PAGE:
Ink aids molecular memory

A technique which could help store trillions of bits of information per square inch and help make quantum computing a possibility is being developed by researchers at Imperial College London and UCL


A technique which could help store trillions of bits of information per square inch and help make quantum computing a possibility is being developed by researchers at Imperial College London and University College London (UCL).



According to Dr Sandrine Heutz, of Imperial’s Department of Materials, the technique which involves controlling the magnetic properties of a commonly used blue dye, could revolutionise computer processing power and information storage.



Metal Phthalocyanine (MPc), used as a dye in textiles and paper, contains carbon, nitrogen and hydrogen and can also contain a wide range of atoms at its centre. Using either copper or manganese the team were able to manipulate the atom’s magnetic moment.



By experimenting with how clusters of MPc were grown on a plastic film, Heutz discovered how the metal centres could interact with each other and how these interactions could be controlled.



‘MPc likes to form crystals and stack in columns,’ said Heutz. ‘They are like staircases with the molecules as steps. If you chemically treat the film on which they are grown you can make them point in different directions and if you heat them you can change the steepness of the staircase and how much the molecules overlap.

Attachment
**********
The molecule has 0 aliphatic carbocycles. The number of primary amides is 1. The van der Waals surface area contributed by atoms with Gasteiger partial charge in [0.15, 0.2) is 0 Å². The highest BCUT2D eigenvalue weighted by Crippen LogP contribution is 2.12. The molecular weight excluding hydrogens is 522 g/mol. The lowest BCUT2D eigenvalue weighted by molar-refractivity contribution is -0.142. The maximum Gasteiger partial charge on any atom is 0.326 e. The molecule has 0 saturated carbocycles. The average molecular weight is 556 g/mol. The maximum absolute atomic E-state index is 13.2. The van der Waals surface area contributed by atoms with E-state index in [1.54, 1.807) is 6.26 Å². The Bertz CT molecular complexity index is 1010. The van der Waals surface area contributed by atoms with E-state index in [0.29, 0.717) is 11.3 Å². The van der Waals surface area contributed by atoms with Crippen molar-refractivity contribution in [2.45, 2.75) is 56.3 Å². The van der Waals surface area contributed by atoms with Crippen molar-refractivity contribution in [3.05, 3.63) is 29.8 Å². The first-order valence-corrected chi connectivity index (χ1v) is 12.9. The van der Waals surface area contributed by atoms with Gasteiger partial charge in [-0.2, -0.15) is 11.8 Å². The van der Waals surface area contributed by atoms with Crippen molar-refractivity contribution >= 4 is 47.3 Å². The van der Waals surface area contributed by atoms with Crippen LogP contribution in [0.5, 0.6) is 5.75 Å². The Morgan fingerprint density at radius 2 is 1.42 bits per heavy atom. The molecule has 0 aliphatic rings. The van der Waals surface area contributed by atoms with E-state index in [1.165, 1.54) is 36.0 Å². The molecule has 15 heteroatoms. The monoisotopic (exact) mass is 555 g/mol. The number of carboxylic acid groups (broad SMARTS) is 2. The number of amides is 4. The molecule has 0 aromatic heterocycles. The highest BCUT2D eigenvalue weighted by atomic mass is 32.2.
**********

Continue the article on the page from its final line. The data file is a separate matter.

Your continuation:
‘Each cluster can be in one of three states: off, on and a different kind of on -entangled. When it is off or on the molecules are all facing the same direction, but when they are entangled the molecules are able to ‘talk’ to each other and they alternate their direction.



‘At the moment we have been able to get an on/off switch with copper and an on/entangled switch with manganese.’



The use of MPc molecules could help the development of ‘spintronics’ which relies on the spin of electrons to store enormous amounts of information in a small area. The third state means the on/off system of binary calculation can be expanded, meaning exponentially more information could be stored in very small areas. In theory each bit would only require two molecules 1nm3 in size.



Heutz cautioned that it could take a further five years before the technology can be used, as a series of practical problems will have to be looked at first.



‘The way we switch it on and off is very impractical but it demonstrates the effect,’ said Heutz. ‘We don’t need electricity to do the switch which would bring it’s own problems. We use heat, which is a mechanical process.



‘It is stable at room temperature and we can’t switch it on and off. We have to cool the system down to see the interactions and to do this we use liquid helium to get it between one and 10 kelvin.



‘The three main factors we are looking at now are getting it to work at higher temperatures, using different ways to do the switching and scaling it down.



‘We have definitely got ideas how to make it reversible and we know we can scale it down.’



The team have so far used clusters of 50nm2 but they believe scaling the technology down is not a problem. Potentially, they could get it down to a two molecule cluster.



Heutz also believes these molecular interactions have the potential to process quantum bits (qubits) of information in quantum computing which could lead to processing power much greater than conventional computing.



‘We are still a long way off from applying this technology to the home PC,’ added Heutz. ‘However, in five years time our experiments will demonstrate that we will have the power to unleash the vast potential of information processing at the molecular level.’



The project is being run by the London Centre for Nanotechnology, a joint enterprise between Imperial and UCL. It is funded by the Royal Society, Research UK and the EPSRC. Industry interest is also starting to pick up, with Kurt J Lesker providing sponsorship to students.